Aggressive approach is Smith's next pitch 0-2 Oriole urged to trust fastball, come over top

ORIOLES NOTEBOOK

June 28, 1998|By Joe Strauss | Joe Strauss,SUN STAFF

MONTREAL -- The re-education of Pete Smith continues. Smith may be a 12-year veteran, but he is still adapting to American League ways as well as rediscovering confidence in a fastball once diminished by recurring shoulder problems.

On Wednesday at Camden Yards against the Florida Marlins, Smith will make his fourth start since being acquired from the San Diego Padres. He hopes to receive his first positive return on a more aggressive approach suggested by pitching coach Mike Flanagan, broadcaster and Hall of Famer Jim Palmer and former Atlanta Braves teammate Tom Glavine. Each has made the same observation: Trust in your fastball.

"It's kind of funny. After I made my first start here, Jim Palmer came up to me and said, 'Why don't you use your fastball more?' Then I talked on the phone with Glav[ine] and he said the same thing. Even my wife has said something about it," Smith said after yesterday's side session.

Smith is 0-2 with a somewhat misleading 9.64 ERA in 14 innings since being acquired June 9. He arrived dependent on a curveball-slider combination and a crossfire delivery that immediately caught Flanagan's attention.

Since, Smith and the Orioles' pitching coach have worked on Smith returning to a more over-the-top delivery to go with his greater willingness to use his fastball.

"I think a lot of it came from being hurt for a number of years," said Smith. "When your fastball tops out at 82, you tend to pitch more defensively."

Smith has been plagued throughout his career by high pitch counts. Flanagan's goal is to have Smith average 15 pitches per inning rather than his typical 20.

"I definitely see myself as more than a five- or six-inning pitcher. But part of that is pitching more aggressively," Smith said.

By altering Smith's delivery, Flanagan hopes to enable the veteran to regain control over the outside corner. His previous motion forced Smith to break off his delivery, too often leaving him too far over the plate.

Of the 22 hits Smith has allowed with the Orioles, five have been home runs. He has pitched with the lead in each of his AL starts but hasn't clung to any.

Manager Ray Miller hooked Smith after 4 1/3 innings Wednesday in New York. Smith has yet to pitch into the sixth inning with the Orioles. However, Miller says he plans to leave both Smith and rookie Sidney Ponson (1-6) in the rotation rather than create a vacancy for left-hander Doug Johns.

Right field for Surhoff?

Despite indications that right fielder Eric Davis may be ready to return soon after being hit on the right elbow in New York, Miller has not ruled out moving the sore-armed Davis to left and sliding B. J. Surhoff to right.

"I have thought about it. It is a possibility," said Miller. "B. J. is the best left fielder in the league, but I'd like to have a right fielder out there who can catch and throw the ball."

There is no doubt Davis can go get the ball, but his ability to throw it is highly questionable. He had trouble making strong or accurate throws even before being struck on the elbow by Rick Reed on Wednesday. After being hit, he almost had to walk a ball to the infield. He hasn't appeared in the field since.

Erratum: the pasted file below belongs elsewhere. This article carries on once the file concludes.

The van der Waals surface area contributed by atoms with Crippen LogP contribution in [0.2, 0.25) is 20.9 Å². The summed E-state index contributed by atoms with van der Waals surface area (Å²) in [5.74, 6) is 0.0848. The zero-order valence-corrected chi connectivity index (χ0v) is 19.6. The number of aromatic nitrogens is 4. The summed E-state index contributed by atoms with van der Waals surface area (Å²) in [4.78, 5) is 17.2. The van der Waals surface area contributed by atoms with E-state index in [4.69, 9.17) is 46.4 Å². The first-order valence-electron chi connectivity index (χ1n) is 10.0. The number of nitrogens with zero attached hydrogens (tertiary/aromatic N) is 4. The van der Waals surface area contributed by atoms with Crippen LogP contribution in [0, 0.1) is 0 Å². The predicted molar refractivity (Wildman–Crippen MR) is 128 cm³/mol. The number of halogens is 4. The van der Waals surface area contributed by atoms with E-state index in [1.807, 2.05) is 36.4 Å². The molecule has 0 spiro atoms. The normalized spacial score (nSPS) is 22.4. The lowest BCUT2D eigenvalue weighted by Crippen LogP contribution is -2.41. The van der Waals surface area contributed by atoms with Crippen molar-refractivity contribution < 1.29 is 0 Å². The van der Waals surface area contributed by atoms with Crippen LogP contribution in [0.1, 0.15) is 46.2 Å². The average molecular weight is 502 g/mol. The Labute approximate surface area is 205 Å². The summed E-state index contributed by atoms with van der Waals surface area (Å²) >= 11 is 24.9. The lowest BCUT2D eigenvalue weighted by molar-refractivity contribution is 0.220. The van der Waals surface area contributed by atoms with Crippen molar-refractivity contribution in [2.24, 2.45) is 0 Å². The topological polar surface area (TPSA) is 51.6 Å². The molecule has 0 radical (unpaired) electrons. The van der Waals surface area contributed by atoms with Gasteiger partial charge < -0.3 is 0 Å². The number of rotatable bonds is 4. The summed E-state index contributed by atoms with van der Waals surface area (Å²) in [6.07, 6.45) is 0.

Surhoff said he can't remember the last time he played right field and appeared slightly surprised at the suggestion. "I heard something about it a while ago, but nothing recently," he said before last night's game. "It would be different. I'd definitely need to work on it."

Miller's options are limited. He is reluctant to play Joe Carter regularly in right because of Carter's limited range. Rich Becker, who started last night and helped turn a single into a double in Montreal's two-run seventh inning, is not viewed as a starting player. Jeffrey Hammonds is on the disabled list and is in California where he is undergoing treatment for a nerve condition from a personal physician.

Surhoff owns the strongest and most accurate arm of any Orioles outfielder. He already has eight assists this season after leading the club with 11 outfield assists in 1997.

However, right field represents a different look, especially in Camden Yards. Besides playing more slicing fly balls, the right fielder must become comfortable with the inconsistencies of a wall that is part scoreboard, part 8-foot fence.

Around the horn

Only two other active tandems have been teammates as long as Cal Ripken and Brady Anderson, teamed since July 30, 1988. Atlanta pitchers John Smoltz and Tom Glavine have been together since 1988. So, too, have Seattle outfielder Jay Buhner and designated hitter Edgar Martinez. Trivia time: Name the only pitching coach to play his entire career in the American League yet make his major-league debut in a National League park. Answer: Flanagan, who spent his entire 18-year career with the Orioles and Toronto Blue Jays, debuted in Shea Stadium against the New York Yankees in 1975. Yankee Stadium was being renovated at the time. Stat of the Day: The Orioles were 83-18 last season when scoring at least four runs. This year they are 29-23 in the same situation. Expos pitcher Marc Valdes will undergo tendon transplant surgery to repair a torn ligament in his right elbow. Chris Hoiles went 2-for-3 and has multiple hits in his last three starts.

Pub Date: 6/28/98

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